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OCO attends Education Committee on education and supports for displaced Ukrainian students
14 June 2022
On June 14th 2022, the Joint Committee on Education, Further and Higher Education, Research, Innovation and Science met to discuss education and supports for displaced Ukrainian students in Ireland.
The OCO’s Director of Investigations, Nuala Ward, went along to share information and concerns.
A Bit of Background
On June 6th 2022, there were 6,800 Ukrainian pupils in schools across Ireland - 4,766 of these pupils were in primary schools and 2,031 were in secondary schools.
Children arriving into to Ireland from Ukraine have many issues to deal with. They might have very little English. If they can’t communicate in English, learning at the same pace as children whose first language is English is very difficult. Children from Ukraine might also be traumatised from what they have seen as the war unfolded, from leaving relatives and friends and from the drastic change that has happened in their lives.
The Committee met to talk about what services are being provided and what services still need to be provided in schools.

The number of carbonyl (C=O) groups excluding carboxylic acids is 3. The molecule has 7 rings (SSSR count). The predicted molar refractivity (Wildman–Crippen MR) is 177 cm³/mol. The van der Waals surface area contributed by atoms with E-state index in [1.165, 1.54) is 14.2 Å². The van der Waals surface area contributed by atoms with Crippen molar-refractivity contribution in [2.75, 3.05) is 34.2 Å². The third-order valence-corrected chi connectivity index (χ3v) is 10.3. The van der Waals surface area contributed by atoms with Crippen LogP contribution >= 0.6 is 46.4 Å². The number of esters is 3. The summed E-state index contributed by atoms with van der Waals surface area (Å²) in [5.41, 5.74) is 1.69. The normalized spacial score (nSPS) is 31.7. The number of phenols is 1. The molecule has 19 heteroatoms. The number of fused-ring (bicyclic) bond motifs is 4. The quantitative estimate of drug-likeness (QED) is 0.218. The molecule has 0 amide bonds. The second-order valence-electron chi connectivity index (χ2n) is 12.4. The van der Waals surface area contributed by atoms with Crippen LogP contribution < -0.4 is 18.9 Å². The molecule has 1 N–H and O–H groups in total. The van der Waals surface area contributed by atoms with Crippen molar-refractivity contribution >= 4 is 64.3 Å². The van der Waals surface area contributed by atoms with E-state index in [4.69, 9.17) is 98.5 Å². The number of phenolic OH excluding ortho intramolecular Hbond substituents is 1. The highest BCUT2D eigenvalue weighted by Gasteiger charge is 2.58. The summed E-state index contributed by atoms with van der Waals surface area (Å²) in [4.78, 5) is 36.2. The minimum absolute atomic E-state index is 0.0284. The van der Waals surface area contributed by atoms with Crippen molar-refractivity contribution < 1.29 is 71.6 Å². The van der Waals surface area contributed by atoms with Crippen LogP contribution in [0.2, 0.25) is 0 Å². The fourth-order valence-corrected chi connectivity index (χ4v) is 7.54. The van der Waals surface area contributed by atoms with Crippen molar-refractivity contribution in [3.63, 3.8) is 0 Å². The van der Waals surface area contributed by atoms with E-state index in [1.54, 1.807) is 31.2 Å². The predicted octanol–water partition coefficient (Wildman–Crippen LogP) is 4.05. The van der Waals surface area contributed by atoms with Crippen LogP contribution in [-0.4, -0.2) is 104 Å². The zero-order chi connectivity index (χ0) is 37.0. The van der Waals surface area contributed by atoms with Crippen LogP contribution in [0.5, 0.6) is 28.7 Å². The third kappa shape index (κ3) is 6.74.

On behalf of the OCO, Nuala highlighted the need for therapeutic mental health supports for children. When doing so, she referenced Article 39 of the UNCRC: ‘State Parties shall take all appropriate measures to promote physical and psychological recovery and social reintegration of a child victim of…armed conflicts.’
Nuala also spoke about the OCO’s recommendation that Irish language exemptions be flexible in favour of Ukrainian children. The English language may also be a barrier and so the OCO welcomed the creation of Regional Education and Language Teams, which were set up to support children with English as an additional language. It was also pointed out that mums, dads and guardians might need help with English so that they don’t have to rely too heavily on their children to translate for them. Finally, Nuala outlined the OCO’s recommendation that efforts are made to integrate families into school communities so that parents can make informed decisions about their children’s activities in school.
The OCO’s recommendations are all based on the rights of the child: all children have a right to education, all children have a right to access information, all children have a right to feel safe, and all children have the right to help if they have been hurt.